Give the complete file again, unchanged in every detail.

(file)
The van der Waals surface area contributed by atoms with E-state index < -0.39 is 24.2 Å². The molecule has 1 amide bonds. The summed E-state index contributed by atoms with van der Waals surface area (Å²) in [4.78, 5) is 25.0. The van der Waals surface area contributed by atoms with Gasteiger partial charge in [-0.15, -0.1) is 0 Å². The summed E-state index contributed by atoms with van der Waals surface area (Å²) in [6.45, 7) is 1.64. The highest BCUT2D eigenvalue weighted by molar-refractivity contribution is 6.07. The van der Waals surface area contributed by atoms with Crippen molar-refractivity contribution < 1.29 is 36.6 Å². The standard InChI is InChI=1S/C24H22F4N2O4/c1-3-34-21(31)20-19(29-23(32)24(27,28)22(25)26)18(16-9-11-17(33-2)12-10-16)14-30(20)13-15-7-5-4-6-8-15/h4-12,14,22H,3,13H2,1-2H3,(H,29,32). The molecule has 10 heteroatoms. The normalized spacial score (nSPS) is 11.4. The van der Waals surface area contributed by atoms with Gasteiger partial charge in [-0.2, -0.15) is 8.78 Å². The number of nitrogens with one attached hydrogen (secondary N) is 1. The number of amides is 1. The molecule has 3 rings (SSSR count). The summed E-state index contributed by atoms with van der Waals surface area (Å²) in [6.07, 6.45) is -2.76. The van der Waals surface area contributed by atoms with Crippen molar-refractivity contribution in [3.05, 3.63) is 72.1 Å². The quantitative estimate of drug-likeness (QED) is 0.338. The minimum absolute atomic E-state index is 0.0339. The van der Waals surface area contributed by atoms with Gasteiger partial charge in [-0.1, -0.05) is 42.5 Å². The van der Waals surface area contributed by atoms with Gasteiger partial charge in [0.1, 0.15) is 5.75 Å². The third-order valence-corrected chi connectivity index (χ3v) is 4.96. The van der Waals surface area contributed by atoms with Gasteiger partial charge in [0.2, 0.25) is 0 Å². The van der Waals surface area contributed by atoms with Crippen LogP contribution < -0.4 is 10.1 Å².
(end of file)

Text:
The van der Waals surface area contributed by atoms with E-state index < -0.39 is 24.2 Å². The molecule has 1 amide bonds. The summed E-state index contributed by atoms with van der Waals surface area (Å²) in [4.78, 5) is 25.0. The van der Waals surface area contributed by atoms with Gasteiger partial charge in [-0.15, -0.1) is 0 Å². The summed E-state index contributed by atoms with van der Waals surface area (Å²) in [6.45, 7) is 1.64. The highest BCUT2D eigenvalue weighted by molar-refractivity contribution is 6.07. The van der Waals surface area contributed by atoms with Crippen molar-refractivity contribution < 1.29 is 36.6 Å². The standard InChI is InChI=1S/C24H22F4N2O4/c1-3-34-21(31)20-19(29-23(32)24(27,28)22(25)26)18(16-9-11-17(33-2)12-10-16)14-30(20)13-15-7-5-4-6-8-15/h4-12,14,22H,3,13H2,1-2H3,(H,29,32). The molecule has 10 heteroatoms. The normalized spacial score (nSPS) is 11.4. The van der Waals surface area contributed by atoms with Gasteiger partial charge in [-0.2, -0.15) is 8.78 Å². The number of nitrogens with one attached hydrogen (secondary N) is 1. The number of amides is 1. The molecule has 3 rings (SSSR count). The summed E-state index contributed by atoms with van der Waals surface area (Å²) in [6.07, 6.45) is -2.76. The van der Waals surface area contributed by atoms with Crippen molar-refractivity contribution in [3.05, 3.63) is 72.1 Å². The quantitative estimate of drug-likeness (QED) is 0.338. The minimum absolute atomic E-state index is 0.0339. The van der Waals surface area contributed by atoms with Gasteiger partial charge in [-0.1, -0.05) is 42.5 Å². The van der Waals surface area contributed by atoms with Gasteiger partial charge in [0.1, 0.15) is 5.75 Å². The third-order valence-corrected chi connectivity index (χ3v) is 4.96. The van der Waals surface area contributed by atoms with Gasteiger partial charge in [0.2, 0.25) is 0 Å². The van der Waals surface area contributed by atoms with Crippen LogP contribution < -0.4 is 10.1 Å².